Director: Emile de Antonio
Underground, made by three film-makers, producer Emile de Antonio, editor Mary Lampson, and cinematographer Haskell Wexler, has been described as 'an anthology of the left'. It includes interviews with five members of a radical American protest group, the Weather Underground, which has claimed responsibility for twenty-six bombings. The fugitives call for the revolutionary overthrow of the American system, and discuss bombings in the Capitol building and the Rockefeller Centre bank. The faces of these figures are never seen on screen, the film-makers having gone to considerable lengths to protect their identity. The origins of the movement are described, especially the evolution of the Weather Underground from the Civil Rights movement and SDS activity on American campuses during the late sixties. The film uses clips from earlier documentaries, including Attica and Murder of Fred Hampton.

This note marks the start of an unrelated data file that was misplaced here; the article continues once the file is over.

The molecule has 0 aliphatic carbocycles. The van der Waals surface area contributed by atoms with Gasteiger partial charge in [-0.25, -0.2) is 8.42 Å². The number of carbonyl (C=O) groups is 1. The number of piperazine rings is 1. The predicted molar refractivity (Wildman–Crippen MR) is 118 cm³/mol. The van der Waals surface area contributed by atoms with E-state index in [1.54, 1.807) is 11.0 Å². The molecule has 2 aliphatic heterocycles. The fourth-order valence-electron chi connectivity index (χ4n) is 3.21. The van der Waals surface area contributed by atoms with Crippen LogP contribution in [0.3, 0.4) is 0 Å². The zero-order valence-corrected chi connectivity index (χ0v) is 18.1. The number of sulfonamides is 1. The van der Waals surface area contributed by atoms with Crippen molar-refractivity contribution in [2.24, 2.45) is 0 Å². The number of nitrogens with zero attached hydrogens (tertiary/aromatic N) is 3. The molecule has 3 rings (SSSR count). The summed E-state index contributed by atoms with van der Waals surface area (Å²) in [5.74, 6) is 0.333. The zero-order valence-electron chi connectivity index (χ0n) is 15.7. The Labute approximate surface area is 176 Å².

De Antonio's earlier films include In the Year of the Pig and Millhouse: A White Comedy, and he has been heavily attacked in Congress for his radical film-making activities. At one stage during the making of Underground, Federal Grand Jury subpoenas were issued (and later withdrawn) to hold the film already shot as evidence for investigation into the Weather Underground. De Antonio claims that he and his fellow film-makers on the project have been subject to continual FBI harassment, including wire-tapping and other forms of surveillance.